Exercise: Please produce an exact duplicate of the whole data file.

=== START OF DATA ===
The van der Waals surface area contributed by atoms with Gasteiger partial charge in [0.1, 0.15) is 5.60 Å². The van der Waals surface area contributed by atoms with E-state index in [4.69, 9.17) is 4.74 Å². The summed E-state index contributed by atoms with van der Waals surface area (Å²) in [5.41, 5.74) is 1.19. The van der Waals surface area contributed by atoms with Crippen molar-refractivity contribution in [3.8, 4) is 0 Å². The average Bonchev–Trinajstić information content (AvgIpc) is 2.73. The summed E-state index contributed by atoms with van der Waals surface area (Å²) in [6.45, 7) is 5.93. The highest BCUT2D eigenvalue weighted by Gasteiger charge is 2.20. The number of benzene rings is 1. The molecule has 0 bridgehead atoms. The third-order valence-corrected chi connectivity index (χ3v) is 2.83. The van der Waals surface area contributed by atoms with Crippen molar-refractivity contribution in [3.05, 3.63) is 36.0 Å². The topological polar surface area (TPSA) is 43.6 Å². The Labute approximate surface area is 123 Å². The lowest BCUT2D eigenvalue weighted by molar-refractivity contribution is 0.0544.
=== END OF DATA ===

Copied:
The van der Waals surface area contributed by atoms with Gasteiger partial charge in [0.1, 0.15) is 5.60 Å². The van der Waals surface area contributed by atoms with E-state index in [4.69, 9.17) is 4.74 Å². The summed E-state index contributed by atoms with van der Waals surface area (Å²) in [5.41, 5.74) is 1.19. The van der Waals surface area contributed by atoms with Crippen molar-refractivity contribution in [3.8, 4) is 0 Å². The average Bonchev–Trinajstić information content (AvgIpc) is 2.73. The summed E-state index contributed by atoms with van der Waals surface area (Å²) in [6.45, 7) is 5.93. The highest BCUT2D eigenvalue weighted by Gasteiger charge is 2.20. The number of benzene rings is 1. The molecule has 0 bridgehead atoms. The third-order valence-corrected chi connectivity index (χ3v) is 2.83. The van der Waals surface area contributed by atoms with Crippen molar-refractivity contribution in [3.05, 3.63) is 36.0 Å². The topological polar surface area (TPSA) is 43.6 Å². The Labute approximate surface area is 123 Å². The lowest BCUT2D eigenvalue weighted by molar-refractivity contribution is 0.0544.